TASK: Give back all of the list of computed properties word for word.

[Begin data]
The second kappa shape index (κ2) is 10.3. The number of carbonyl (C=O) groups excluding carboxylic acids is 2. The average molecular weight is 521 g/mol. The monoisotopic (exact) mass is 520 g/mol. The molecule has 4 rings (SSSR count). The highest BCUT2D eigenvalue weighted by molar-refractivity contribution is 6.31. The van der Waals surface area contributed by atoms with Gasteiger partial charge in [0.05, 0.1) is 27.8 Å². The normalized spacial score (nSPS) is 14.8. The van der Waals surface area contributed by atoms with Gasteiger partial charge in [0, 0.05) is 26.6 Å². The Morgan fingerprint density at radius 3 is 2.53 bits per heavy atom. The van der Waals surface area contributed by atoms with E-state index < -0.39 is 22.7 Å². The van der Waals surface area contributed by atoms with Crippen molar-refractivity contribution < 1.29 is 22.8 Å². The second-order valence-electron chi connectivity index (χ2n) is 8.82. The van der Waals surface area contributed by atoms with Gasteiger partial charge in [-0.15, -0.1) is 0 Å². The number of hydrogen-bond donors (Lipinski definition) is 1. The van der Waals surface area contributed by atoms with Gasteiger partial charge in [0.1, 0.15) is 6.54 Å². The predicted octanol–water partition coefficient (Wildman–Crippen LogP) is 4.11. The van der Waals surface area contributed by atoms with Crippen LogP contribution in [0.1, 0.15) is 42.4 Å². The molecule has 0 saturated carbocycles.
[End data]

The second kappa shape index (κ2) is 10.3. The number of carbonyl (C=O) groups excluding carboxylic acids is 2. The average molecular weight is 521 g/mol. The monoisotopic (exact) mass is 520 g/mol. The molecule has 4 rings (SSSR count). The highest BCUT2D eigenvalue weighted by molar-refractivity contribution is 6.31. The van der Waals surface area contributed by atoms with Gasteiger partial charge in [0.05, 0.1) is 27.8 Å². The normalized spacial score (nSPS) is 14.8. The van der Waals surface area contributed by atoms with Gasteiger partial charge in [0, 0.05) is 26.6 Å². The Morgan fingerprint density at radius 3 is 2.53 bits per heavy atom. The van der Waals surface area contributed by atoms with E-state index < -0.39 is 22.7 Å². The van der Waals surface area contributed by atoms with Crippen molar-refractivity contribution < 1.29 is 22.8 Å². The second-order valence-electron chi connectivity index (χ2n) is 8.82. The van der Waals surface area contributed by atoms with Gasteiger partial charge in [-0.15, -0.1) is 0 Å². The number of hydrogen-bond donors (Lipinski definition) is 1. The van der Waals surface area contributed by atoms with Gasteiger partial charge in [0.1, 0.15) is 6.54 Å². The predicted octanol–water partition coefficient (Wildman–Crippen LogP) is 4.11. The van der Waals surface area contributed by atoms with Crippen LogP contribution in [0.1, 0.15) is 42.4 Å². The molecule has 0 saturated carbocycles.